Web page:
All of us have our own version of Proust’s madeleine. And like Proust, such foods fling us headlong back into childhood, albeit a rose-colored one lacking in verisimilitude. But that’s no matter. When we eat certain foods, we must face—good or bad—the ghosts of loved ones long gone; weddings that never lived up to their promise; but also birthday parties, the birth of a child, or one’s first kiss. 

Back in the Day
My “madeleine,” is the hot dog, though not just any hot dog. It has to be a hot dog from Capt’n Franks, in Kitty Hawk, North Carolina, on the Outer Banks. Capt’n Franks opened in 1975, when I was a mere five years old, and I’ve been making an almost annual pilgrimage for the last 38 years! Capt’n Franks is located on the Outer Banks at Mile Post 4½, and back in the late Seventies, MP 4½ was in the middle of nowhere. It was pretty much the last stop for food on the way back home in the back seat of my Dad's canary yellow Toyota Corona. 

Oh How Much Has Changed! (But Still the Same Great Dogs!)
I still remember the time I was old enough to eat an entire footlong hot dog all by myself, and later with chili! I also remember mastering the Galaga arcade game in the back near the restrooms, but not the Ms. PacMan next to it. (She was a fickle creature.)  I also remember the time a friend of mine ate 10 corn dogs and my Dad paying for each one with nary a complaint. (While my friend’s name is long forgotten, we all still recount this story as if it were yesterday.) As a kid, my favorite was a plain dog with ketchup, mustard, and relish—still my go-to dog. As a I grew older into a teenager—less impressionable but no wiser—I disdained Capt’n Franks as lacking in “sophistication.” Eventually, I got over myself.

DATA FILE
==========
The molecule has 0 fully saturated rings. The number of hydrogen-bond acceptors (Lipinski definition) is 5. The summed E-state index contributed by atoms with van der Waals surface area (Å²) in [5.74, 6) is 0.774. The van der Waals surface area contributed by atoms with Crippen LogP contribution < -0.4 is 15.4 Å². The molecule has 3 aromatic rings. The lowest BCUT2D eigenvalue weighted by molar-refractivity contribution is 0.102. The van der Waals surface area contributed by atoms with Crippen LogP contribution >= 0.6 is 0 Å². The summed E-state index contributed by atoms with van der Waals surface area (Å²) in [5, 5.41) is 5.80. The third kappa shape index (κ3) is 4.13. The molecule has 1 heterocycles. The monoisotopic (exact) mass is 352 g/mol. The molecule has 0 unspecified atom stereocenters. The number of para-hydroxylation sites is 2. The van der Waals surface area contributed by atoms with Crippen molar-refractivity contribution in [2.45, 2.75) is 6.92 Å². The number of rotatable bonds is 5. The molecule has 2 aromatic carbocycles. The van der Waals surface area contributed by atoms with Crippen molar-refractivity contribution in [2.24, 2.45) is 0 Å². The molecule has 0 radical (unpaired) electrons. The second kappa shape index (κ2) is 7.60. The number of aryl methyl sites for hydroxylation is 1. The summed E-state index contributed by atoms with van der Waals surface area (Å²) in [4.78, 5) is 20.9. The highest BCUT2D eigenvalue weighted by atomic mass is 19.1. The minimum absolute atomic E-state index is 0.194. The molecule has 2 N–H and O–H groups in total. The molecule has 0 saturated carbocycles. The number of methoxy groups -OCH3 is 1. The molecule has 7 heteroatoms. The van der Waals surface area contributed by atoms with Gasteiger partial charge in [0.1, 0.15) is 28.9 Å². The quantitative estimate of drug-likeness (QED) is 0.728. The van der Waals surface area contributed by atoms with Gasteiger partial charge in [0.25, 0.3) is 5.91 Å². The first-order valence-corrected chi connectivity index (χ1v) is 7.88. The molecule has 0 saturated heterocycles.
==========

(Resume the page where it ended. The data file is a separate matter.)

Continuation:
It wasn’t until I had children of my own that I really began to appreciate Capt’n Franks and the memories that welled up in my eyes. Now, no trip to the Outer Banks is complete without a stop at Capt’n Franks. Just recently, I visited there with my two boys—twice. And while the Galaga and Ms. PacMan games are long gone—replaced by the T-shirt counter—it still has the same effect on me. Every time, when I see the old, faded pictures of Capt’n Franks from the Seventies lining the walls (including the one of Johnny Cash!), I tell my boys, “I remember when it looked like that!” Fortunately for now, they are young enough that they say, quite earnestly, “wow, Dad!” I also know that in a few years, that same statement will drip with disdain and sarcasm. But, if all goes well, they will come around just like I did and their childhood will come back to them in time while sharing some hot dogs and fries with their own children.

Happy Birthday Monsieur Proust!